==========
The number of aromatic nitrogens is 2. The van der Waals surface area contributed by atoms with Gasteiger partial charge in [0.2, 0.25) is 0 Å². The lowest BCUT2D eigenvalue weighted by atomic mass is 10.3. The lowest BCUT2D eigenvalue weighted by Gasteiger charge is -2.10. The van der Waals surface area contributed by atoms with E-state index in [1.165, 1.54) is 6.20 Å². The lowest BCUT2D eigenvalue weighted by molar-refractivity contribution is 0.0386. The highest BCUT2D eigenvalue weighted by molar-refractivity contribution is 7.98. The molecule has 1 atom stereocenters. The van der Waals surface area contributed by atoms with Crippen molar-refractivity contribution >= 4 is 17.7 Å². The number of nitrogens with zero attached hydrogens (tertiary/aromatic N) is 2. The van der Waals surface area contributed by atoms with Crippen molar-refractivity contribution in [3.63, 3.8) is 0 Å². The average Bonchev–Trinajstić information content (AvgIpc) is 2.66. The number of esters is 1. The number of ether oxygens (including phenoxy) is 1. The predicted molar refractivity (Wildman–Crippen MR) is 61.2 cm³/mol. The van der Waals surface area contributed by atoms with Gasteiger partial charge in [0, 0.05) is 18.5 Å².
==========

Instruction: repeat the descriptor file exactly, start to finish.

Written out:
The number of aromatic nitrogens is 2. The van der Waals surface area contributed by atoms with Gasteiger partial charge in [0.2, 0.25) is 0 Å². The lowest BCUT2D eigenvalue weighted by atomic mass is 10.3. The lowest BCUT2D eigenvalue weighted by Gasteiger charge is -2.10. The van der Waals surface area contributed by atoms with E-state index in [1.165, 1.54) is 6.20 Å². The lowest BCUT2D eigenvalue weighted by molar-refractivity contribution is 0.0386. The highest BCUT2D eigenvalue weighted by molar-refractivity contribution is 7.98. The molecule has 1 atom stereocenters. The van der Waals surface area contributed by atoms with Crippen molar-refractivity contribution >= 4 is 17.7 Å². The number of nitrogens with zero attached hydrogens (tertiary/aromatic N) is 2. The van der Waals surface area contributed by atoms with Crippen molar-refractivity contribution in [3.63, 3.8) is 0 Å². The average Bonchev–Trinajstić information content (AvgIpc) is 2.66. The number of esters is 1. The number of ether oxygens (including phenoxy) is 1. The predicted molar refractivity (Wildman–Crippen MR) is 61.2 cm³/mol. The van der Waals surface area contributed by atoms with Gasteiger partial charge in [0, 0.05) is 18.5 Å².